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Individual Winter Movement Strategies in Two Species of Murre (Uria spp.)
in the Northwest Atlantic

McFarlane Tranquilla, L.A., Montevecchi, W.A., Fifield, D.A., Hedd, A., Gaston, A.J., Robertson, G.J. & Phillips, R.A. (2014)
PLoS ONE 9(4): e90583

Abstract
Individual wintering strategies and patterns of winter site fidelity in successive years are highly variable among seabird species. Yet, an understanding of consistency in timing of movements and the degree of site fidelity is essential for assessing how seabird populations might be influenced by, and respond to, changing conditions on wintering grounds. To explore annual variation in migratory movements and wintering areas, we applied bird-borne geolocators on Thick-billed Murres (Uria lomvia, n=19) and Common Murres (U. aalge, n=20) from 5 colonies in the Northwest Atlantic for 2-4 consecutive years. Thick-billed Murres ranged widely and among-individual wintering strategies were highly variable, whereas most Common Murres wintered relatively near their colonies, with among-individual variation represented more by the relative use of inshore vs. offshore habitat. Within individuals, some aspects of the wintering strategy were more repeatable than others: colony arrival and departure dates were more consistent by individual Common than Thick-billed Murres, while the sizes of home ranges (95% utilization distributions) and distances travelled to wintering area were more repeatable for both species. In consecutive years, individual home ranges overlapped from 0-64% (Thick-billed Murres) and 0-95% (Common Murres); and the winter centroids were just 239 km and 169 km apart (respectively). Over the 3-4 year timescale of our study, individuals employed either fixed or flexible wintering strategies; although most birds showed high winter site fidelity, some shifted core ranges after 2 or 3 years. The capacity among seabird species for a combination of fidelity and flexibility, in which individuals may choose from a range of alternative strategies, deserves further, longer term attention.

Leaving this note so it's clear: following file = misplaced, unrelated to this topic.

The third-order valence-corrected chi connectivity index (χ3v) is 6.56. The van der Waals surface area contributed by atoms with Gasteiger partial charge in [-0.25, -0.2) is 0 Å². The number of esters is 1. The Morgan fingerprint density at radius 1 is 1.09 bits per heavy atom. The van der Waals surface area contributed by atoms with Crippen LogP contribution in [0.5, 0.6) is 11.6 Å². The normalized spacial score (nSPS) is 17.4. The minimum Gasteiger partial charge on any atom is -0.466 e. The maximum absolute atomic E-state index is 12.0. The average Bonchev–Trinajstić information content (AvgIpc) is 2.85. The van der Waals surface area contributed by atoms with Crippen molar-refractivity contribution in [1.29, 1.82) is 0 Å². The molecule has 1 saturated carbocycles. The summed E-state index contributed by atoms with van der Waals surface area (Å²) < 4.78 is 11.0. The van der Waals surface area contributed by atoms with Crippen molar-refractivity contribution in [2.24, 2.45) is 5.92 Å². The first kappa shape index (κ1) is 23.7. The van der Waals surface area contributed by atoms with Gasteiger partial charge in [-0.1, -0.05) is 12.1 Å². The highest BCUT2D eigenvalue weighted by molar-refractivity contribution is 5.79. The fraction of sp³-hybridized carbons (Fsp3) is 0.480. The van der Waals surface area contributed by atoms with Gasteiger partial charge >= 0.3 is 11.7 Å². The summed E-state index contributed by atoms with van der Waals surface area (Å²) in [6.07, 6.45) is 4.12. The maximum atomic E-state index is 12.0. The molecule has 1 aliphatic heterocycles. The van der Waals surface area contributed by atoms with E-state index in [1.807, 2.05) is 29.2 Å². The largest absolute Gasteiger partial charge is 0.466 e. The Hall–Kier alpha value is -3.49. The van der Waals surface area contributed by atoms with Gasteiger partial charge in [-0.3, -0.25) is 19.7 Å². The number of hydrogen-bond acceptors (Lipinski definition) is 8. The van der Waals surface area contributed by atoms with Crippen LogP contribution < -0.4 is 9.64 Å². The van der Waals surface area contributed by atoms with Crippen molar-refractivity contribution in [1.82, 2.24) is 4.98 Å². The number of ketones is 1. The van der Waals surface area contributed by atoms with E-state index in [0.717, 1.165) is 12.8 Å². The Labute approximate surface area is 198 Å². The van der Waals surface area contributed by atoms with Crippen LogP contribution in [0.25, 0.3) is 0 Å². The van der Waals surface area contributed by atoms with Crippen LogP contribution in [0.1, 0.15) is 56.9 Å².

http://dx.doi.org/10.1371/journal.pone.0090583


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